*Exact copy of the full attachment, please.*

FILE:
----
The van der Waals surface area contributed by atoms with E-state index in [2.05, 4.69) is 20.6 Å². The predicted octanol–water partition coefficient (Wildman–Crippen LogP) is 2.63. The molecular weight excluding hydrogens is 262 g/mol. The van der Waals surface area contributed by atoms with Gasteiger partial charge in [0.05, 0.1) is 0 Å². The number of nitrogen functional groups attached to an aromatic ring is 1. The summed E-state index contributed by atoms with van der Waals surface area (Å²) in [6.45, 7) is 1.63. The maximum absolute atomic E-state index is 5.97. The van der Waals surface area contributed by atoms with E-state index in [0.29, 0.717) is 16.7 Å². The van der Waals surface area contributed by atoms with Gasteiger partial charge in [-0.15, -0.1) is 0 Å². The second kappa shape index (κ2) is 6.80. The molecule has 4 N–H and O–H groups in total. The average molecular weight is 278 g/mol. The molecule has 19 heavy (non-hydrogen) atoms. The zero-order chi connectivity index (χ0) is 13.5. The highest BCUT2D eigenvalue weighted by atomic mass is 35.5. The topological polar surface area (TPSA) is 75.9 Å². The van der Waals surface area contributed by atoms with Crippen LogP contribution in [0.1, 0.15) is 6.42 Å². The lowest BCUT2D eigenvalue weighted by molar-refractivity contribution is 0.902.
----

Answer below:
The van der Waals surface area contributed by atoms with E-state index in [2.05, 4.69) is 20.6 Å². The predicted octanol–water partition coefficient (Wildman–Crippen LogP) is 2.63. The molecular weight excluding hydrogens is 262 g/mol. The van der Waals surface area contributed by atoms with Gasteiger partial charge in [0.05, 0.1) is 0 Å². The number of nitrogen functional groups attached to an aromatic ring is 1. The summed E-state index contributed by atoms with van der Waals surface area (Å²) in [6.45, 7) is 1.63. The maximum absolute atomic E-state index is 5.97. The van der Waals surface area contributed by atoms with E-state index in [0.29, 0.717) is 16.7 Å². The van der Waals surface area contributed by atoms with Gasteiger partial charge in [-0.15, -0.1) is 0 Å². The second kappa shape index (κ2) is 6.80. The molecule has 4 N–H and O–H groups in total. The average molecular weight is 278 g/mol. The molecule has 19 heavy (non-hydrogen) atoms. The zero-order chi connectivity index (χ0) is 13.5. The highest BCUT2D eigenvalue weighted by atomic mass is 35.5. The topological polar surface area (TPSA) is 75.9 Å². The van der Waals surface area contributed by atoms with Crippen LogP contribution in [0.1, 0.15) is 6.42 Å². The lowest BCUT2D eigenvalue weighted by molar-refractivity contribution is 0.902.